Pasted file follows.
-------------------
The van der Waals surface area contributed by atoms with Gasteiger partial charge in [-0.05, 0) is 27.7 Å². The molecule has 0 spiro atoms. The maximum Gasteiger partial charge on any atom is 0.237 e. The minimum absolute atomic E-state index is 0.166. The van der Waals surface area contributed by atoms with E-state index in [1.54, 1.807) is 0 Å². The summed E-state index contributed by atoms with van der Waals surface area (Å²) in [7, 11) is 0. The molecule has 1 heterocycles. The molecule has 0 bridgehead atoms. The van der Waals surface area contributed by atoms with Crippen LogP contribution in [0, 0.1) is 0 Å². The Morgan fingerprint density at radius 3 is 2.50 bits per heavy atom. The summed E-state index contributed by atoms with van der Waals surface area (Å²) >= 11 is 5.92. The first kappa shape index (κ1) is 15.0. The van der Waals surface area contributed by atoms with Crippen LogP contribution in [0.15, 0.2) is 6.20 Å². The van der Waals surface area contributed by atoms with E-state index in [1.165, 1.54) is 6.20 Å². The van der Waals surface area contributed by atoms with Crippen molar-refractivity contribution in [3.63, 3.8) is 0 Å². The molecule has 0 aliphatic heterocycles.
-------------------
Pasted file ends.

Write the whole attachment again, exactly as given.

The van der Waals surface area contributed by atoms with Gasteiger partial charge in [-0.05, 0) is 27.7 Å². The molecule has 0 spiro atoms. The maximum Gasteiger partial charge on any atom is 0.237 e. The minimum absolute atomic E-state index is 0.166. The van der Waals surface area contributed by atoms with E-state index in [1.54, 1.807) is 0 Å². The summed E-state index contributed by atoms with van der Waals surface area (Å²) in [7, 11) is 0. The molecule has 1 heterocycles. The molecule has 0 bridgehead atoms. The van der Waals surface area contributed by atoms with Crippen LogP contribution in [0, 0.1) is 0 Å². The Morgan fingerprint density at radius 3 is 2.50 bits per heavy atom. The summed E-state index contributed by atoms with van der Waals surface area (Å²) >= 11 is 5.92. The first kappa shape index (κ1) is 15.0. The van der Waals surface area contributed by atoms with Crippen LogP contribution in [0.15, 0.2) is 6.20 Å². The van der Waals surface area contributed by atoms with E-state index in [1.165, 1.54) is 6.20 Å². The van der Waals surface area contributed by atoms with Crippen molar-refractivity contribution in [3.63, 3.8) is 0 Å². The molecule has 0 aliphatic heterocycles.